By Amy Alkon
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from Advice Goddess Blog.
Police Raid First, Figure Out What They’re Raiding Later
This is how innocent people get killed — when the police come in all SWAT team without asking questions first. Alex Horton, who himself conducted raids on insurgents in Iraq, writes in the WaPo about the police raid on his apartment:
I had conducted the same kind of raid on suspected bombmakers and high-value insurgents. But the Fairfax County officers in my apartment were aiming their weapons at a target whose rap sheet consisted only of parking tickets and an overdue library book.
…I spread my arms out to either side. An officer jumped onto my bed and locked handcuffs onto my wrists. The officers rolled me from side to side, searching my boxers for weapons, then yanked me up to sit on the edge of the bed.
At first, I was stunned. I searched my memory for any incident that would justify a police raid. Then it clicked.
Earlier in the week, the managers of my apartment complex moved me to a model unit while a crew repaired a leak in my dishwasher. But they hadn’t informed my temporary neighbors. So when one resident noticed the door slightly cracked open to what he presumed was an unoccupied apartment, he looked in, saw me sleeping and called the police to report a squatter.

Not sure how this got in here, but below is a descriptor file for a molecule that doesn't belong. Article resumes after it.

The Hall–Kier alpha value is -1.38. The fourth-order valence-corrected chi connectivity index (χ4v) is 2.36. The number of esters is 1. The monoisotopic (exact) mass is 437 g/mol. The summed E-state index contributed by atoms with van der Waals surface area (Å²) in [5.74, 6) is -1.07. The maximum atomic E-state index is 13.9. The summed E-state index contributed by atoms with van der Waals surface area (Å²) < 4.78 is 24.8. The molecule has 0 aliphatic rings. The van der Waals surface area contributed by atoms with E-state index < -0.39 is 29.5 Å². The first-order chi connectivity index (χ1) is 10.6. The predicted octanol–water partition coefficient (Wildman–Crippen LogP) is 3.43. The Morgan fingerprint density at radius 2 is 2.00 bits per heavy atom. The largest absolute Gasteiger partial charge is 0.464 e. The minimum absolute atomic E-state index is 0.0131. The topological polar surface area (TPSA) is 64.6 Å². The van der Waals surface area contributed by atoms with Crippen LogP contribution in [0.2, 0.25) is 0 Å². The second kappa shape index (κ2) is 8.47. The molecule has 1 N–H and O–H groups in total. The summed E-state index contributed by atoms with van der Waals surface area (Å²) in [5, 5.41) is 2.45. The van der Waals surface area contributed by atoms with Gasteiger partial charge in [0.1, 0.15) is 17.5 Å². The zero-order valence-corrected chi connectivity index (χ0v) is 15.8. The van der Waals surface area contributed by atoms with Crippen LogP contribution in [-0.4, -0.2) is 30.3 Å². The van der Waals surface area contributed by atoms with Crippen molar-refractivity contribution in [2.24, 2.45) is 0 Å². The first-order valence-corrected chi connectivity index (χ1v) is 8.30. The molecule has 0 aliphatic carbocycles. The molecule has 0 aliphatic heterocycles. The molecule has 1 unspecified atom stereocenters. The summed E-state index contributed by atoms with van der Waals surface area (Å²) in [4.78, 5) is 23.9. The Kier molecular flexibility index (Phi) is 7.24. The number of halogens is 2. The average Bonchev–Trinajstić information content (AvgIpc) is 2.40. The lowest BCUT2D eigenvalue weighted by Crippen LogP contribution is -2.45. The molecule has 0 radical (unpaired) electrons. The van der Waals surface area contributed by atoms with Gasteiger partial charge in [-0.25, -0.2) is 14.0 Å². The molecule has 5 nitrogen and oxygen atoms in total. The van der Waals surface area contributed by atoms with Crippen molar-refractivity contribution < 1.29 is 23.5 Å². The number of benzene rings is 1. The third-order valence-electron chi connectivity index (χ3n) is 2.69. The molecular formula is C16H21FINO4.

Sitting on the edge of the bed dressed only in underwear, I laughed. The situation was ludicrous and embarrassing. My only mistake had been failing to make sure the apartment door was completely closed before I threw myself into bed the night before.
…When I later visited the Fairfax County police station to gather details about what went wrong, I met the shift commander, Lt. Erik Rhoads. I asked why his officers hadn’t contacted management before they raided the apartment. Why did they classify the incident as a forced entry, when the information they had suggested something innocuous? Why not evaluate the situation before escalating it?
Rhoads defended the procedure, calling the officers’ actions “on point.” It’s not standard to conduct investigations beforehand because that delays the apprehension of suspects, he told me.
Rhoads also defends the approach on grounds of officer safety. But civilian safety should be a priority, too — to the point where you sometimes, yes, delay or even miss the apprehension of suspects…until you’re sure that you’ve, say, got the right apartment and have evidence that the people in it …Click Here To Read The Full Story >>>